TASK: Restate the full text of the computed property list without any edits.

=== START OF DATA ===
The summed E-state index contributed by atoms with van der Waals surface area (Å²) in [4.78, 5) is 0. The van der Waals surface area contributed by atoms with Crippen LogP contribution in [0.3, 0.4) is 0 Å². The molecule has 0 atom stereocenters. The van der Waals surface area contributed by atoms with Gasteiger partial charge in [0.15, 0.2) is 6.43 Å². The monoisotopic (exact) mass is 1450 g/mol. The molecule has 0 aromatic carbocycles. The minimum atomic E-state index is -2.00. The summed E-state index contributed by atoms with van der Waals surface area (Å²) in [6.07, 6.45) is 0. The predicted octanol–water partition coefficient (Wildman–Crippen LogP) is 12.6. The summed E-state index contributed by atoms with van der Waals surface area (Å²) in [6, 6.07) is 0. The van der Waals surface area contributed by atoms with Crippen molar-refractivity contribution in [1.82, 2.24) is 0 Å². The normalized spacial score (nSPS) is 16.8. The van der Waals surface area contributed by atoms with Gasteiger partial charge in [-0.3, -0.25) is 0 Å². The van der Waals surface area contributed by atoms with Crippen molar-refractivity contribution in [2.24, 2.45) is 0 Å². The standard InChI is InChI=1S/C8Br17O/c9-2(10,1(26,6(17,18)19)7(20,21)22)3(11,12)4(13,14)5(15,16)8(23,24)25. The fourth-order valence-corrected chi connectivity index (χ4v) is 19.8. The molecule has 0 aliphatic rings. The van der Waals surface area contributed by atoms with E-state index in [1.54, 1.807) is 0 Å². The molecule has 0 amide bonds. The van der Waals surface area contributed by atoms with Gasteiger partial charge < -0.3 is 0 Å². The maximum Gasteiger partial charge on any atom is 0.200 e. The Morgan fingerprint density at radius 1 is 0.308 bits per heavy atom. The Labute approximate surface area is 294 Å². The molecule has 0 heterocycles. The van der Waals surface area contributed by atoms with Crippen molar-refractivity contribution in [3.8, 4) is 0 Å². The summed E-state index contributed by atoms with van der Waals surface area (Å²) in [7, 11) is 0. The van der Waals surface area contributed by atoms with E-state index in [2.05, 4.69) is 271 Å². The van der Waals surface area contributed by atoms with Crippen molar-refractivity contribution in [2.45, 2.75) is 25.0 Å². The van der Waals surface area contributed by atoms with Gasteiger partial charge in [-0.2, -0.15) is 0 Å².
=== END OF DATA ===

The summed E-state index contributed by atoms with van der Waals surface area (Å²) in [4.78, 5) is 0. The van der Waals surface area contributed by atoms with Crippen LogP contribution in [0.3, 0.4) is 0 Å². The molecule has 0 atom stereocenters. The van der Waals surface area contributed by atoms with Gasteiger partial charge in [0.15, 0.2) is 6.43 Å². The monoisotopic (exact) mass is 1450 g/mol. The molecule has 0 aromatic carbocycles. The minimum atomic E-state index is -2.00. The summed E-state index contributed by atoms with van der Waals surface area (Å²) in [6.07, 6.45) is 0. The predicted octanol–water partition coefficient (Wildman–Crippen LogP) is 12.6. The summed E-state index contributed by atoms with van der Waals surface area (Å²) in [6, 6.07) is 0. The van der Waals surface area contributed by atoms with Crippen molar-refractivity contribution in [1.82, 2.24) is 0 Å². The normalized spacial score (nSPS) is 16.8. The van der Waals surface area contributed by atoms with Gasteiger partial charge in [-0.3, -0.25) is 0 Å². The van der Waals surface area contributed by atoms with Crippen molar-refractivity contribution in [2.24, 2.45) is 0 Å². The standard InChI is InChI=1S/C8Br17O/c9-2(10,1(26,6(17,18)19)7(20,21)22)3(11,12)4(13,14)5(15,16)8(23,24)25. The fourth-order valence-corrected chi connectivity index (χ4v) is 19.8. The molecule has 0 aliphatic rings. The van der Waals surface area contributed by atoms with E-state index in [1.54, 1.807) is 0 Å². The molecule has 0 amide bonds. The van der Waals surface area contributed by atoms with Gasteiger partial charge < -0.3 is 0 Å². The maximum Gasteiger partial charge on any atom is 0.200 e. The Morgan fingerprint density at radius 1 is 0.308 bits per heavy atom. The Labute approximate surface area is 294 Å². The molecule has 0 heterocycles. The van der Waals surface area contributed by atoms with Crippen molar-refractivity contribution in [3.8, 4) is 0 Å². The summed E-state index contributed by atoms with van der Waals surface area (Å²) in [7, 11) is 0. The van der Waals surface area contributed by atoms with E-state index in [2.05, 4.69) is 271 Å². The van der Waals surface area contributed by atoms with Crippen molar-refractivity contribution in [2.45, 2.75) is 25.0 Å². The van der Waals surface area contributed by atoms with Gasteiger partial charge in [-0.2, -0.15) is 0 Å².